Terrible. Wretched. Overrated. Crappy. Pitiful.
And these are just the printable adjectives that have been used this season to describe the SEC.
Some have even suggested the SEC is dead.
Hold on, there. Let’s not get all apocalyptic just yet. Sure, it’s been a strange and sometimes ugly season for the once undisputed kings of college football. The SEC has Alabama, then 13 teams of varying shades of mediocrity. The only reasons the conference produced 12 bowl teams are 1) there are more bowl slots to fill than qualifying teams and 2) SEC fans will travel to or watch any game on TV to prolong the season.
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Clearly, though, aside from Alabama’s pursuit of its fifth national championship in eight seasons, this hasn’t exactly been a sterling season for the SEC. Auburn, the second-highest rated SEC team, must upset Oklahoma in the Sugar Bowl to avoid five losses and probably falling out of the Top 25.
The argument could be made that SEC teams beat each other up, and there’s some truth to that. But the SEC was 6-8 against Power Five conference teams. Three of those losses came to Clemson (Auburn and South Carolina) and Wisconsin (LSU), while two others came to Florida State (Ole Miss and Florida).
More troubling than that, though, was the fact that SEC teams lost three games to non-Power Five teams. Mississippi State lost to South Alabama and BYU, and Kentucky to Southern Mississippi.
So a strong showing in the bowl games – and I mean really strong – is the only way for the SEC to mitigate the damage to its reputation.
Granted, nothing will completely restore the luster. But a strong finish would prevent utter embarrassment. It will take more than a winning record in bowl games. It will take nearly a sweep.
First, Alabama needs to dominate Washington and either Ohio State or Clemson in the playoff. The Crimson Tide blew through the SEC schedule like they were playing in the Sun Belt Conference. They struggled in the first quarter of their SEC opener against Ole Miss, falling behind 24-3 with 2:47 left in the first half. From that point on through the SEC Championship Game against Florida, Bama outscored its SEC opponents 355-110.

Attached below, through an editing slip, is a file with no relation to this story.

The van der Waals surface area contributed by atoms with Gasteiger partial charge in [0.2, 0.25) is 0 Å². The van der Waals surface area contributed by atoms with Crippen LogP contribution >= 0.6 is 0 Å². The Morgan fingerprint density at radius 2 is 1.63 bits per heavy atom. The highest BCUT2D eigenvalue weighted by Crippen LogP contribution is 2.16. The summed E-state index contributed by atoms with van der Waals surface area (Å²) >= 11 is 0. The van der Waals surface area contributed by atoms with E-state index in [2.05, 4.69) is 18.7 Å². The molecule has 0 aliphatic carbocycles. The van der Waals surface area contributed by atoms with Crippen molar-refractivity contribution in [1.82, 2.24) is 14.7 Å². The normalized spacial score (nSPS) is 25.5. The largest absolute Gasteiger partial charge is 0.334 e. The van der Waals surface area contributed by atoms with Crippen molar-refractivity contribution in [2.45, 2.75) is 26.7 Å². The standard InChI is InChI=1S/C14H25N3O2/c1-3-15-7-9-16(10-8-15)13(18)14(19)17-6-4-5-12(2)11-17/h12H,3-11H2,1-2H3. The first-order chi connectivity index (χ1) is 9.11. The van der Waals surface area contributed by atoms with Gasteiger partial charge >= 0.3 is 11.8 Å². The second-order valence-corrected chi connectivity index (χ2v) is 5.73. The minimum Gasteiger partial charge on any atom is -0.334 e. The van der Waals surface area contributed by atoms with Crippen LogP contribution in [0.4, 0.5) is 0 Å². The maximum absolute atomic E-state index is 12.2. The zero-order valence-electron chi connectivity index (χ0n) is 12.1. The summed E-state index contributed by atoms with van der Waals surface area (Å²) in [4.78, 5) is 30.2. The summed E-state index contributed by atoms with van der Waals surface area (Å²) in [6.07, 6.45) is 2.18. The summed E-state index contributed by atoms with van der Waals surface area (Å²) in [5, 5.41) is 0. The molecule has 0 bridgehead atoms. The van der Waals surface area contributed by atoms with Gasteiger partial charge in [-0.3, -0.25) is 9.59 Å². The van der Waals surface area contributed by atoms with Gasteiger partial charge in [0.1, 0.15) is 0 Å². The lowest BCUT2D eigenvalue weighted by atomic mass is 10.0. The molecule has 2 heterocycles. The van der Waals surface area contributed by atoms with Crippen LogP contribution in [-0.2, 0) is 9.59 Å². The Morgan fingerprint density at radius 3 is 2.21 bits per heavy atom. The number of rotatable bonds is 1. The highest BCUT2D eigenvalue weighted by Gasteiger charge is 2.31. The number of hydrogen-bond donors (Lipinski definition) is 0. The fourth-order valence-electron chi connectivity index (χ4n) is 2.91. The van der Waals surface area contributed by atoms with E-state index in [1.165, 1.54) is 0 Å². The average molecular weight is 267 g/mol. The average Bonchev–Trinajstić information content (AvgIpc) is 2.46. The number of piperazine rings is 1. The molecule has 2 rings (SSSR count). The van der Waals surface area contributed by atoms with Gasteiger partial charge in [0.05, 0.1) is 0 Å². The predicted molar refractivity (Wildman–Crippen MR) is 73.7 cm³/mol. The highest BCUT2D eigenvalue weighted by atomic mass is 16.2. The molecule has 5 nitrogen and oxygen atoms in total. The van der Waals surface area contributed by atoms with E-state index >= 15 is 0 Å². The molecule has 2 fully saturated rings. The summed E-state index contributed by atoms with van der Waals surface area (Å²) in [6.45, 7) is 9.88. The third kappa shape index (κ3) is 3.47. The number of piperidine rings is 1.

If the Crimson Tide continues to dominate, it will prove that it wasn’t just the rest of the SEC that was vastly inferior to Alabama.
Second, the SEC must win all of the games in which its favored. That would be:
Outback Bowl: Florida vs. Iowa
Citrus Bowl: LSU vs. Louisville
Music City: Tennessee vs. Nebraska
St. Petersburg Bowl: Mississippi State vs. Miami-Ohio
Texas Bowl: Texas A&M vs. Kansas State
That leaves six other bowl games in which the SEC is the underdog. That includes the Birmingham Bowl, South Carolina vs. South Florida. Never mind the fact that South Florida is actually pretty good. No SEC team should ever lose to an American Athletic Conference team.
So now we’re down to five games that could sway public perception.
Sugar Bowl: Auburn vs. Oklahoma
TaxSlayer Bowl: Kentucky vs. Georgia Tech
Liberty Bowl: Georgia vs. TCU
Belk Bowl: Virginia Tech vs. Arkansas
Independence Bowl: Vanderbilt vs. N.C. State
The SEC needs to win at least two of the five. The most impactful upset would be Auburn beating Oklahoma. Just before the playoff teams were announced, some analysts were making the case for the Sooners to be included. If a four-loss SEC team can beat the Big 12 champs, that makes a strong statement.
So a 10-3 postseason record that includes two wins by Alabama would make a strong case that the SEC was at least as strong as any conference in 2016. Anything short of that would confirm that the dynasty is over.